Once again, Google quietly drops a nifty piece of interactive webbery and acts like it ain’t no big deal.[...]
Circling Birdies by Cheko, Granada Spain
Since last we wrote, Google Street Art has doubled its online archive by adding some 5,000 images, bringing the tally to 10,000, with coordinates pinpointing exact locations on all five continents (though as of this writing, things are a bit thin on the ground in Africa).
If you’re a designer or developer, Kottke.org thought you’d might like to know: “As part of their Material Design visual language, Google has open-sourced a package of 750 icons. More info here.”
Over at Github, you can view a live preview of the icons or download the icon pack now.
By far the most enjoyable part of our recent family trip to London was the afternoon my young son and I spent in Shoreditch, groping our way to No Brow, a comics shop I had noticed on an early morning stroll with our hostess.[...]
In September we told you about trillions of satellite images of Earth, generated by the Landsat, that are now available to the public.
Now we can share an interactive tool that is using some of those Landsat images to stop illegal deforestation.
The state of music has changed radically in recent years. Of course, the largest change that springs to mind is Napster, the program that made collective musical sharing possible and triggered the inexorable decline in record sales in the early 2000s.[...]
In its art preservationist wing, the Cultural Institute, Google houses an enormous digital collection of artwork spanning centuries and continents in what it calls the Art Project. Google’s collection, writes Drue Kataoka at Wired, is part of a “big deal […] it signals a broader, emerging ‘open content’ art movement.[...]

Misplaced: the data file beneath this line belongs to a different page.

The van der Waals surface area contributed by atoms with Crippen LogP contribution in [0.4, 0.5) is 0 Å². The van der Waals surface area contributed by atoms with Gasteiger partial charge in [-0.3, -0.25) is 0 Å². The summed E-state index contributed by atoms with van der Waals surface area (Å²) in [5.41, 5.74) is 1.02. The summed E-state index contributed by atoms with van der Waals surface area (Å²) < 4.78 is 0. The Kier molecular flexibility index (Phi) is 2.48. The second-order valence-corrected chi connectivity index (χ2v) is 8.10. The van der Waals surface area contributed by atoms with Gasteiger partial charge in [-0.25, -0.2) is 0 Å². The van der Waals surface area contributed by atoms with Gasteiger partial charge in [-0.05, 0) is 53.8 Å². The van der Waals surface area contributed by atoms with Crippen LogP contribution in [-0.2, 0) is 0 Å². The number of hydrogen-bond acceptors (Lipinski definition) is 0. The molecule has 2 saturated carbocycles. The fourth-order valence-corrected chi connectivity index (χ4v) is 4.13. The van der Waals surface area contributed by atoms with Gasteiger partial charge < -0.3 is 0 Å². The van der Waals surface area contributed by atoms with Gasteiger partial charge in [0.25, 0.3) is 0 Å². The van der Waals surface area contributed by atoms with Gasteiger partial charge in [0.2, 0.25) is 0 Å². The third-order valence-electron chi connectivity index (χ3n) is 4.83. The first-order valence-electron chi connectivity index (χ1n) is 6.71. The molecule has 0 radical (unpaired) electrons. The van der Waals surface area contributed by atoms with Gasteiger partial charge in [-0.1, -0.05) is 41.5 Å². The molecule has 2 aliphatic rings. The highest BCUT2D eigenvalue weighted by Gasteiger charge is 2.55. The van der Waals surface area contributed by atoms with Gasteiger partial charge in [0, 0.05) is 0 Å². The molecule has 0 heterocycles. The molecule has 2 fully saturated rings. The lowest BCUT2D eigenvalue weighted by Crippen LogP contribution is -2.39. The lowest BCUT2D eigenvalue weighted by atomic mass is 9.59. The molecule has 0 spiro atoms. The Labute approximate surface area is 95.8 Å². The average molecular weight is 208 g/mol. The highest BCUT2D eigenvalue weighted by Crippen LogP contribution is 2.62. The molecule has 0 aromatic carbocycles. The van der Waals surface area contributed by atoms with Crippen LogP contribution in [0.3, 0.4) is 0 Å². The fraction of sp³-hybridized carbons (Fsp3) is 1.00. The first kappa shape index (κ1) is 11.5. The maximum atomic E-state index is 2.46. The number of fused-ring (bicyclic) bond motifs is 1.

Recently, Wired writer Steve Silberman (aka @stevesilberman) shot us a note on Twitter, saying, “@openculture, do not miss this brilliant ad. Most touching movie (in 3 mins!) I’ve seen in years.” Released on November 13th, the video has already clocked over 10 million views. But chances are you haven’t seen it.[...]
As famously studied as they are, the 18 Galapagos Islands haven’t been well mapped. And research in the Galapagos, situated more than 500 miles west of Ecuador, is expensive and difficult. Maybe that’s part of the islands’ allure—that and the stunning biodiversity.[...]
Almost exactly a year ago, we told you about Google’s release of Course Builder, an open source platform that would let you build your own online courses/MOOCs for free. This week, Google has a new announcement: it’s joining forces with edX, (the MOOC provider led by Harvard and MIT), to work on a new open source platform called MOOC.org.[...]